When an employee discloses a disability, typically that triggers employers’ ADA responsibilities.
But what happens when that worker wasn’t officially diagnosed with their alleged disability?
Susan Jones worked as an accounts technician at the Department of Veterans Affairs in Nashville when she let her manager know about her depression and anxiety after her performance began to suffer.
When asked to produce a doctor’s note, Jones did – however the note simply said she was starting a new medication and had “difficulty concentrating,” and her performance should improve in a few weeks.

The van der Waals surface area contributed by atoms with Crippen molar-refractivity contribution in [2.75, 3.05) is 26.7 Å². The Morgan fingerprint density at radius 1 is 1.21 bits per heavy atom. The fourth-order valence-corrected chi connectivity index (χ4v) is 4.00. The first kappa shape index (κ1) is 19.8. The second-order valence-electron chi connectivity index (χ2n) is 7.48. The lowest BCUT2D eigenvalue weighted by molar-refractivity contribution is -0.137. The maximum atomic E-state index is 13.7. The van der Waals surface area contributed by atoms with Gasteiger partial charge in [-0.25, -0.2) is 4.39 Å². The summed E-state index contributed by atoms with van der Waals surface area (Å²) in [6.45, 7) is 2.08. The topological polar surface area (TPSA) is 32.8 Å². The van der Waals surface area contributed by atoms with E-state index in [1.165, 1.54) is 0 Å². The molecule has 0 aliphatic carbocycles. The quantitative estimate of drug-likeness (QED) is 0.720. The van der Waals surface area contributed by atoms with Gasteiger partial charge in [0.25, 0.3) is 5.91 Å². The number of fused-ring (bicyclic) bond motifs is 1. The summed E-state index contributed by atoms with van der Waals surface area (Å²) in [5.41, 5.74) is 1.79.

When Jones’ performance didn’t improve, she was let go. Jones sued, claiming disability discrimination.
But a court ruled in the employer’s favor. It said Jones was never diagnosed with depression and anxiety – she’d diagnosed herself. The doctor’s note made no indication that she had an ongoing mental condition – and workers who self-diagnose their disabilities aren’t protected under the ADA, the court said.
This acts as a reminder to always receive the proper documentation from employees before getting the ADA involved.
Cite: Jones v. Department of Veteran Affairs, 3/15/21.